AS: You’ve become more productive with songwriting? How so?
Before, I had a little studio set up in a town about 20 minutes from my town, but when the pandemic hit, I moved a lot of my stuff home. My wife started working in the evenings, so I would put my kids to bed and go down into the basement and just mess around. I found it really easy to write instrumental music, the bones to songs. I had a lot of fun just messing around, trying different styles. I wrote some faster rock, almost like punk songs. I just had fun, I felt free with the songwriting.
But, when it came to writing lyrics afterwards… that was hard. Initially, I was so consumed with everything going on in the news that I just didn’t want that to be what was going on in my songwriting too. I was thinking that I didn’t really want to write any dark songs—if anything, I was kinda thinking ahead. If and when these songs come out, whatever form they take, I’m hoping it’ll be towards the end of this extremely dark time and people will be wanting more hopefully, happier music. So, I was kinda writing with that in mind. In a way, it was an escape for myself. Hopefully, it’s what other people want to hear, but it was definitely what I wanted to hear.
AS: In a way, writing hopeful or cheerful lyrics can sometimes prove to be more difficult than writing heavy, serious ones, especially during a time like the pandemic. Did you have any particular method to accessing that headspace?
MC: Yeah, I think that’s why writing the lyrics was so hard for me. It was easy to get out of the dark headspace when it came to writing the music, but with the lyrics, I just didn’t know what to write about. I went through a dry spell for a few months and I just started accumulating instrumental songs. Eventually, I was like ‘Oh man, I need to stop writing melodies and chord progressions and sit down and actually finish some of these songs lyrically.’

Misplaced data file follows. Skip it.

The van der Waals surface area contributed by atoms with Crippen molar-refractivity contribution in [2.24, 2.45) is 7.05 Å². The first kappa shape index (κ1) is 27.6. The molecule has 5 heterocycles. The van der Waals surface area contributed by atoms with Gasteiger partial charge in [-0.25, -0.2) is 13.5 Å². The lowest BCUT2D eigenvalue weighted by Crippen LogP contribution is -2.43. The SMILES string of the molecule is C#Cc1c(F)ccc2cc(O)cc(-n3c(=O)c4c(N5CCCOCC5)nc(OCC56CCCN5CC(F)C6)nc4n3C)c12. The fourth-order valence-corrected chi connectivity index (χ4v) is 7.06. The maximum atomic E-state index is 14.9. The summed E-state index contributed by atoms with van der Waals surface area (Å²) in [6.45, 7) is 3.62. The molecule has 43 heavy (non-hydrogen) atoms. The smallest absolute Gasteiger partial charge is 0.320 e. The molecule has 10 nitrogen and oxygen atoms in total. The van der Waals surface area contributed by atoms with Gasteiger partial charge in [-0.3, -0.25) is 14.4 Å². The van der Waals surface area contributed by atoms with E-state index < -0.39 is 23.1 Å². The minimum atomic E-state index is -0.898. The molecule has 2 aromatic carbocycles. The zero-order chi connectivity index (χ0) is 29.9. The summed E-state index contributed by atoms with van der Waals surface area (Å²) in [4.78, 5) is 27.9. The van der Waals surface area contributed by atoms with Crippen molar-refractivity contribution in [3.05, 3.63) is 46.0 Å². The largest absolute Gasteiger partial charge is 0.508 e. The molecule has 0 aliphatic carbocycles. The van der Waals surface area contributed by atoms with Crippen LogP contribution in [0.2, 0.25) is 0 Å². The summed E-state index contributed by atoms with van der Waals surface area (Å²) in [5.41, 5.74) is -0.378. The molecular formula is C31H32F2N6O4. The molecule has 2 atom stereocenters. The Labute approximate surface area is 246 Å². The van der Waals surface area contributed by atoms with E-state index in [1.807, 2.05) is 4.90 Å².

What I ended up doing was this stream-of-consciousness thing where I was basically like ‘I’m not going to think too hard about this, I’m not going to think about what I want to ‘say’ in this song—I’m just going to string together some imagery, maybe things I think sounds funny or whatever. Just whatever popped into my head. As long as it sounds cool and sounds like a lyric, that’s all I need. Maybe once I get one line, I try to find rhymes for it. Once I get three or four lines, I can start deciding ‘Okay, what does this mean to me?’ From there, the song will start to snowball into something that actually does mean something, even if it started from nonsense.
That made it easier for me. It made it okay to tackle lyrics, just being like ‘Okay, this means nothing.’ Just telling myself that. Sometimes, it’d stay that way—I’d get a whole verse in and be like ‘I don’t know where I’m going with this.’ Then, maybe a month or two later I’d come back to it and almost force myself to find meaning in the nonsense I had written. That ended up being a pretty fun and productive method for me and it really worked out—I wrote essentially and album’s worth of songs last year.
AS: Real Estate is a band that’s been in the indie lexicon for over a decade now. Considering how much the world has changed in that time—and how much the band has changed in that time—what do you think the “secret” for longevity and success has been?